A Physicist's Perspective has a great post reflecting on God's sovereignty, sin, and punishment.
Off the top has a beautiful post about crafting the modern family that makes all the right philosophical distinctions and rightly divides the important issues from those that distract many people into thinking bad rhetoric is a real argument. One thing she takes on is the argument that we should reign in the desire to control our family and therefore not use artificial contraception. This is a lot less or a reason when there are legitimate moral reasons to control one's family size, e.g. "health, familial support, community support, church support, and economic and other factors". The argument that we should just leave it up to God assumes a God whose miracles we can control. It also assumes something that if we applied to other areas in our life would just lead to absolute negiligence. If Joseph had left things up to God, he wouldn't have prepared all the grain from seven years of plenty for the seven years of famine. Instead, he used the knowledge God had given him to plan carefully what he should do. God didn't tell him how much to save up. He just told him that there would be seven years of plenty and seven years of famine. It would be irresponsible to leave things up to God when a careful thought process reveals that the best thing to do in the particular circumstances might be to stop doing something or to do something you wouldn't otherwise have thought to do. Anyway, there's a lot more to this post, so much that I'm writing so much about it. I highly recommend it.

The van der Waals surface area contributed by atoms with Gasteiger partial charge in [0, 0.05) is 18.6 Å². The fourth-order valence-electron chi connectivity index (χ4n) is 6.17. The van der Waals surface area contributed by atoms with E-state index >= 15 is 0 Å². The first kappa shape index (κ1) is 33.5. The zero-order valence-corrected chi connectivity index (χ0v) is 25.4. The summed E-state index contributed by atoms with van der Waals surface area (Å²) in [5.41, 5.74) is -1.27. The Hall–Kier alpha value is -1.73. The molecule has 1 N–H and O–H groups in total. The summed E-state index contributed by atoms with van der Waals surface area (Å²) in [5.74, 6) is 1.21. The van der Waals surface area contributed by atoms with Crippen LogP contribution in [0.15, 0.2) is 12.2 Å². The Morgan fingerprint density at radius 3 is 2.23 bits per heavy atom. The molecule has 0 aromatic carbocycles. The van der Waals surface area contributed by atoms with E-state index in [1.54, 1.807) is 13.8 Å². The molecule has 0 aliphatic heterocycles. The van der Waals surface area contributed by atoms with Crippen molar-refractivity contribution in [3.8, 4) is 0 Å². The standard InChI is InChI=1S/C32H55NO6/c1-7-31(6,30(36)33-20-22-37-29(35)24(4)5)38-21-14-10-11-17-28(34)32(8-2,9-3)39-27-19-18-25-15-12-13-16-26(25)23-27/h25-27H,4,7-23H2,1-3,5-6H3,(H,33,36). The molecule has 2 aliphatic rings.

Blogotional gives a different sort of argument for being cautious about too much of an identification of politics with Christianity.
The Bible Archive has some wonderful reflections on Jesus' discussion of the coming of the Holy Spirit in John 16.
I'm always hesitant about doctors' claims to know when someone has no consciousness left. This has taken center stage with Terri Schiavo, but I've never been very big on the idea that we should assume our knowledge of neuroscience is enough to guarantee the claims of doctors that people will then use to base extremely serious life-or-death decisions on. Wittenberg Gate has a real life example of why we should be concerned about this.
The bloke in the outer has a great post n depression.
Another Man's Meat reflects on the evil within the human heart.
IreneQ bemoans how we've let the culture around us shape the church with such goals as seeking to be relevant. Isn't the gospel relevant? I like the comment by Feeble Knees: "We forget that God's mathematics are not the same as the world's."